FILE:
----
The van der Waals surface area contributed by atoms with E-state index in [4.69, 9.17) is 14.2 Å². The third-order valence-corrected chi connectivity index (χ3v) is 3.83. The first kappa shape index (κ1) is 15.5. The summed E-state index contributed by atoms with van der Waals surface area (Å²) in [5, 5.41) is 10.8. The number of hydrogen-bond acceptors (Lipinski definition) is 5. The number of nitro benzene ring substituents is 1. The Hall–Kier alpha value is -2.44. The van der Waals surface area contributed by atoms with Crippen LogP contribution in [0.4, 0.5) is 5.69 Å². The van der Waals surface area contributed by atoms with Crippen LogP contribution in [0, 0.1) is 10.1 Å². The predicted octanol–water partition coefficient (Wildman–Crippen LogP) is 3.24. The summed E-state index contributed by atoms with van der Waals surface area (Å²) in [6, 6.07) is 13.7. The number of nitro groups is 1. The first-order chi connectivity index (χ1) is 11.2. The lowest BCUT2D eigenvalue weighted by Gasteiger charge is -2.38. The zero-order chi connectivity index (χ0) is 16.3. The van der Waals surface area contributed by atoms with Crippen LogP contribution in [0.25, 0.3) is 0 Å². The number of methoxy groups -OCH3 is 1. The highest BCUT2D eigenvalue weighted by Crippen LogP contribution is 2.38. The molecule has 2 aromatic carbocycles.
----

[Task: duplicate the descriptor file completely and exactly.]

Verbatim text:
The van der Waals surface area contributed by atoms with E-state index in [4.69, 9.17) is 14.2 Å². The third-order valence-corrected chi connectivity index (χ3v) is 3.83. The first kappa shape index (κ1) is 15.5. The summed E-state index contributed by atoms with van der Waals surface area (Å²) in [5, 5.41) is 10.8. The number of hydrogen-bond acceptors (Lipinski definition) is 5. The number of nitro benzene ring substituents is 1. The Hall–Kier alpha value is -2.44. The van der Waals surface area contributed by atoms with Crippen LogP contribution in [0.4, 0.5) is 5.69 Å². The van der Waals surface area contributed by atoms with Crippen LogP contribution in [0, 0.1) is 10.1 Å². The predicted octanol–water partition coefficient (Wildman–Crippen LogP) is 3.24. The summed E-state index contributed by atoms with van der Waals surface area (Å²) in [6, 6.07) is 13.7. The number of nitro groups is 1. The first-order chi connectivity index (χ1) is 11.2. The lowest BCUT2D eigenvalue weighted by Gasteiger charge is -2.38. The zero-order chi connectivity index (χ0) is 16.3. The van der Waals surface area contributed by atoms with Crippen LogP contribution in [0.25, 0.3) is 0 Å². The number of methoxy groups -OCH3 is 1. The highest BCUT2D eigenvalue weighted by Crippen LogP contribution is 2.38. The molecule has 2 aromatic carbocycles.